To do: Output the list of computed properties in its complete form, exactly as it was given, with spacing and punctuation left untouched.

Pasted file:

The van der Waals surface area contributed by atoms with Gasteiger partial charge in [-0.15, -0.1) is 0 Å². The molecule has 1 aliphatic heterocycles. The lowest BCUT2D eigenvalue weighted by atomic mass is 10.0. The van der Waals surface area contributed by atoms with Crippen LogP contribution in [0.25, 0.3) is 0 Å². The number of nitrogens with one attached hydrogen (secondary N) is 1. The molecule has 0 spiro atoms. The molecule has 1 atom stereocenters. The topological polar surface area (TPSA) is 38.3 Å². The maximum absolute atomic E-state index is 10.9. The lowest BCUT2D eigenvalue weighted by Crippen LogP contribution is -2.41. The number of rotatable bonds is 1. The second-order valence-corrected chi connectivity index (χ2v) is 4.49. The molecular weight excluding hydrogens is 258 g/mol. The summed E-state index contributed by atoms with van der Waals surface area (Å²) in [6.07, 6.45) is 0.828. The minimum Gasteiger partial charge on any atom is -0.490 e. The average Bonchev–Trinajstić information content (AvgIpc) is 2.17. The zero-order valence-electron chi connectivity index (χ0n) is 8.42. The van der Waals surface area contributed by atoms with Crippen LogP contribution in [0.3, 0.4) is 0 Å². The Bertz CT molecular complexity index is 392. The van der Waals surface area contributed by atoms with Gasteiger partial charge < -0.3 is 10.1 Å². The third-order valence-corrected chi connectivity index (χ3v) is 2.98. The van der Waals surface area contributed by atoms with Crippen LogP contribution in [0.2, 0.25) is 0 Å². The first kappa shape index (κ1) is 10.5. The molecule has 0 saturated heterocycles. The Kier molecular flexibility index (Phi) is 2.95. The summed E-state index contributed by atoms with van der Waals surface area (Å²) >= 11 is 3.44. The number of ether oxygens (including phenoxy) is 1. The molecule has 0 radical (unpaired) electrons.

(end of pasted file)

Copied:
The van der Waals surface area contributed by atoms with Gasteiger partial charge in [-0.15, -0.1) is 0 Å². The molecule has 1 aliphatic heterocycles. The lowest BCUT2D eigenvalue weighted by atomic mass is 10.0. The van der Waals surface area contributed by atoms with Crippen LogP contribution in [0.25, 0.3) is 0 Å². The number of nitrogens with one attached hydrogen (secondary N) is 1. The molecule has 0 spiro atoms. The molecule has 1 atom stereocenters. The topological polar surface area (TPSA) is 38.3 Å². The maximum absolute atomic E-state index is 10.9. The lowest BCUT2D eigenvalue weighted by Crippen LogP contribution is -2.41. The number of rotatable bonds is 1. The second-order valence-corrected chi connectivity index (χ2v) is 4.49. The molecular weight excluding hydrogens is 258 g/mol. The summed E-state index contributed by atoms with van der Waals surface area (Å²) in [6.07, 6.45) is 0.828. The minimum Gasteiger partial charge on any atom is -0.490 e. The average Bonchev–Trinajstić information content (AvgIpc) is 2.17. The zero-order valence-electron chi connectivity index (χ0n) is 8.42. The van der Waals surface area contributed by atoms with Crippen LogP contribution in [0.3, 0.4) is 0 Å². The Bertz CT molecular complexity index is 392. The van der Waals surface area contributed by atoms with Gasteiger partial charge < -0.3 is 10.1 Å². The third-order valence-corrected chi connectivity index (χ3v) is 2.98. The van der Waals surface area contributed by atoms with Crippen LogP contribution in [0.2, 0.25) is 0 Å². The first kappa shape index (κ1) is 10.5. The molecule has 0 saturated heterocycles. The Kier molecular flexibility index (Phi) is 2.95. The summed E-state index contributed by atoms with van der Waals surface area (Å²) >= 11 is 3.44. The number of ether oxygens (including phenoxy) is 1. The molecule has 0 radical (unpaired) electrons.